Skip to page content
USDA Forest Service
  
Treesearch

Research & Development Treesearch

 
Treesearch Home
About Treesearch
Contact Us
Research & Development
Forest Products Lab
International Institute of Tropical Forestry
Northern
Pacific Northwest
Pacific Southwest
Rocky Mountain
Southern Research Station
Help
 

Science.gov - We Participate


USA.gov  Government Made Easy


Global Forest Information Service

US Forest Service
P.O. Box 96090
Washington, D.C.
20090-6090

(202) 205-8333

You are here: Home / Search / Publication Information
Bookmark and Share

Publication Information

View PDF (715 KB bytes)

Title: Combustion characteristics of north-eastern USA vegetation tested in the cone calorimeter: invasive versus non-invasive plants

Author: Dibble, Alison C.; White, Robert H.; Lebow, Patricia K.;

Date: 2007

Source: International journal of wildland fire. Vol. 16 (2007): Pages 426-443

Publication Series: Miscellaneous Publication

Description: In the north-eastern United States, invasive plants alter forest fuels, but their combustion characteristics are largely unknown. We assessed unground samples of foliage and twigs in the cone calorimeter for 21 non-invasive, native species, paired with 21 invasive species (18 non-native). Variables included sustained ignition, peak heat release rate, total heat release, and especially average effective heat of combustion, which is independent of initial sample mass. Heat of combustion was overall slightly lower for invasive species than for counterpart non-invasive species, and was significantly lower for Norway maple, black locust, and glossy buckthorn than for three non-invasive trees. It was low for invasive Japanese stiltgrass, sheep sorrel, and glossy buckthorn, and for non-invasive whitegrass, interrupted fern, grape, sphagnum moss, and three-lobed bazzania. Heat of combustion was high for invasive roundleaf greenbrier (native), scotchbroom, tree-of-heaven, Japanese honeysuckle, Japanese barberry, swallow-wort, and garlic mustard, and for non-invasive plants of fire-prone ecosystems: black huckleberry, pitch pine, bear oak, northern bayberry, and reindeer lichen. Heat content of twigs and foliage interrelates with other factors that affect fire behaviour, yet the cone calorimeter results enabled comparison of combustion properties among many species. These data have potential application as improved inputs for fire behaviour modelling.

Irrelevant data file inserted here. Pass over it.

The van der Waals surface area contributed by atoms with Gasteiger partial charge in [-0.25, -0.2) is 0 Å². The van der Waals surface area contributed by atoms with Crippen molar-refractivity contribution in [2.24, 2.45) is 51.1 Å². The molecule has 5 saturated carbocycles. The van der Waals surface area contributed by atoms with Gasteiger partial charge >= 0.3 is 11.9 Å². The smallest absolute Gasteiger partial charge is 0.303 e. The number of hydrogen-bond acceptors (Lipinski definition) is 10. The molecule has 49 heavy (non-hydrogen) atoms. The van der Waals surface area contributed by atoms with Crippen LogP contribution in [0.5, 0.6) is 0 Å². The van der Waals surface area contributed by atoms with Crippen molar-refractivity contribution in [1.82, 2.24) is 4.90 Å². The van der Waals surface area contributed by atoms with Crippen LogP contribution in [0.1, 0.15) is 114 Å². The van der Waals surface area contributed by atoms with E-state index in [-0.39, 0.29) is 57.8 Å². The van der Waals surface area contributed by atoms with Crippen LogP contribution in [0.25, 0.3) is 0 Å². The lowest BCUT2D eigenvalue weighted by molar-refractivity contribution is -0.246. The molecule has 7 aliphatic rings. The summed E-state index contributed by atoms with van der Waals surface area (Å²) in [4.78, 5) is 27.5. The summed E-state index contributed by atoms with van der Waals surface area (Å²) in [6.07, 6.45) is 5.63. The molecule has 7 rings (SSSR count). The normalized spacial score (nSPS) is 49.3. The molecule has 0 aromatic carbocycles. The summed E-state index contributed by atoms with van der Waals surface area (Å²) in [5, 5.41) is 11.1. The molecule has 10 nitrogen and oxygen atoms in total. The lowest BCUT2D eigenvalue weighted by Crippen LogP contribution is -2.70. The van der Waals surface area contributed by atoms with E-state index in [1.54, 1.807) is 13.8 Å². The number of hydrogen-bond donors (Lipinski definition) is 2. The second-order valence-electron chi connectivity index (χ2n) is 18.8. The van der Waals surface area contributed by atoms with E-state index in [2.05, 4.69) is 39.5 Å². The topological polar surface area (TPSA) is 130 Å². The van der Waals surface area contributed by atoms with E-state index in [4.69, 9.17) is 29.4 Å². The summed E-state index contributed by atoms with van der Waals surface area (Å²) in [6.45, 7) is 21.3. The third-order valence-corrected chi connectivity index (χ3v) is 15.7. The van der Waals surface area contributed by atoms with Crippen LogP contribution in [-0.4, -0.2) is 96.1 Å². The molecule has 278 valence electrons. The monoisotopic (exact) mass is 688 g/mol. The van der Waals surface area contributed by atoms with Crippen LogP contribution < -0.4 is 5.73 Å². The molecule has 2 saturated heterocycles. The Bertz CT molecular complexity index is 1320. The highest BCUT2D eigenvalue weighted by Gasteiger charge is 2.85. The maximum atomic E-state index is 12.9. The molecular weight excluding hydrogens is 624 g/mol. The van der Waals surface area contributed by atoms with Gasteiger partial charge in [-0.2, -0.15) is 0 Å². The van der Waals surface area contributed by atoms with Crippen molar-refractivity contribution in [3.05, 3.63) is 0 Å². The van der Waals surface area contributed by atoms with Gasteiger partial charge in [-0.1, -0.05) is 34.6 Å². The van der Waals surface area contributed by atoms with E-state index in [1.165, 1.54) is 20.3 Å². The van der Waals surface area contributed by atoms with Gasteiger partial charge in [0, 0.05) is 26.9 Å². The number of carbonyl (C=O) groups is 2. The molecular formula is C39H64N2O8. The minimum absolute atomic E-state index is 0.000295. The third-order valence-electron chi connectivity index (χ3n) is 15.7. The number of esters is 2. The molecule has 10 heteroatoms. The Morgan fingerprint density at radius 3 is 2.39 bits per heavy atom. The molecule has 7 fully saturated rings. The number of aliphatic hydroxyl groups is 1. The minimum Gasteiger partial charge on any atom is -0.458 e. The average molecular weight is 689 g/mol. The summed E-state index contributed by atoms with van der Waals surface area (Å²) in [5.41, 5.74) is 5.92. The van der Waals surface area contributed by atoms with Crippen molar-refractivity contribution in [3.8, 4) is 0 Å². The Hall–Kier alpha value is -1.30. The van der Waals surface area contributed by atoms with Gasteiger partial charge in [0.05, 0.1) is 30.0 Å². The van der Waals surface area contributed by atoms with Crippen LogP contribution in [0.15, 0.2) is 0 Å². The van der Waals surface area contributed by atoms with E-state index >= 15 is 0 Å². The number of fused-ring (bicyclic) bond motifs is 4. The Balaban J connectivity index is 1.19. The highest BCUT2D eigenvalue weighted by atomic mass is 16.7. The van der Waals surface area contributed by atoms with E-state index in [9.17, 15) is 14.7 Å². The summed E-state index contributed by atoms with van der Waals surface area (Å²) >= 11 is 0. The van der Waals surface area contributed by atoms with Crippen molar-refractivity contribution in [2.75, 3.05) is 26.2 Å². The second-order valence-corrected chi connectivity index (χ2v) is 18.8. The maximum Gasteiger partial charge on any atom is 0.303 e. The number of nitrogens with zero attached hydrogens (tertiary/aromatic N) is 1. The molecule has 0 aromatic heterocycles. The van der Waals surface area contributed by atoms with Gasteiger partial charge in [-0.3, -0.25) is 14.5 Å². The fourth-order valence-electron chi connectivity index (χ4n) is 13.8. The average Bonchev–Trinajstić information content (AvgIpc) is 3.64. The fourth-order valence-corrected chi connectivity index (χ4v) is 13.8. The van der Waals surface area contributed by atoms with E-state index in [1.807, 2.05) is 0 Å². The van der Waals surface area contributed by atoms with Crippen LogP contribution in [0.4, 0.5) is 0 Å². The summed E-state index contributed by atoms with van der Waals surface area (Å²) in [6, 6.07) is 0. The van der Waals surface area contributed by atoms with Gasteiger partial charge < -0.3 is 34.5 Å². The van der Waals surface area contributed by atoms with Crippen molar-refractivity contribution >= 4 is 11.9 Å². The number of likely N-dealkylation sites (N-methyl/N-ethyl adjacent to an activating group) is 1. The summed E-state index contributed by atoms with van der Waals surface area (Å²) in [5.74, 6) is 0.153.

Keywords: Fire, flammability, fuel, heat content, native, non-native, plants, fire risk assessment, calorimetry, flammability, fire testing, alien plants, heat of combustion, wildfires, prevention, control, char, fuels, wildland-urban interface, ignition, heat release rate, cone calorimetry, fire hazard

Publication Notes:

  • We recommend that you also print this page and attach it to the printout of the article, to retain the full citation information.
  • This article was written and prepared by U.S. Government employees on official time, and is therefore in the public domain.

XML: View XML

Citation:


Dibble, Alison C.; White, Robert H.; Lebow, Patricia K. 2007. Combustion characteristics of north-eastern USA vegetation tested in the cone calorimeter: invasive versus non-invasive plants. International journal of wildland fire. Vol. 16 (2007): Pages 426-443

 


 [ Get Acrobat ]  Get the latest version of the Adobe Acrobat reader or Acrobat Reader for Windows with Search and Accessibility

USDA logo which links to the department's national site. Forest Service logo which links to the agency's national site.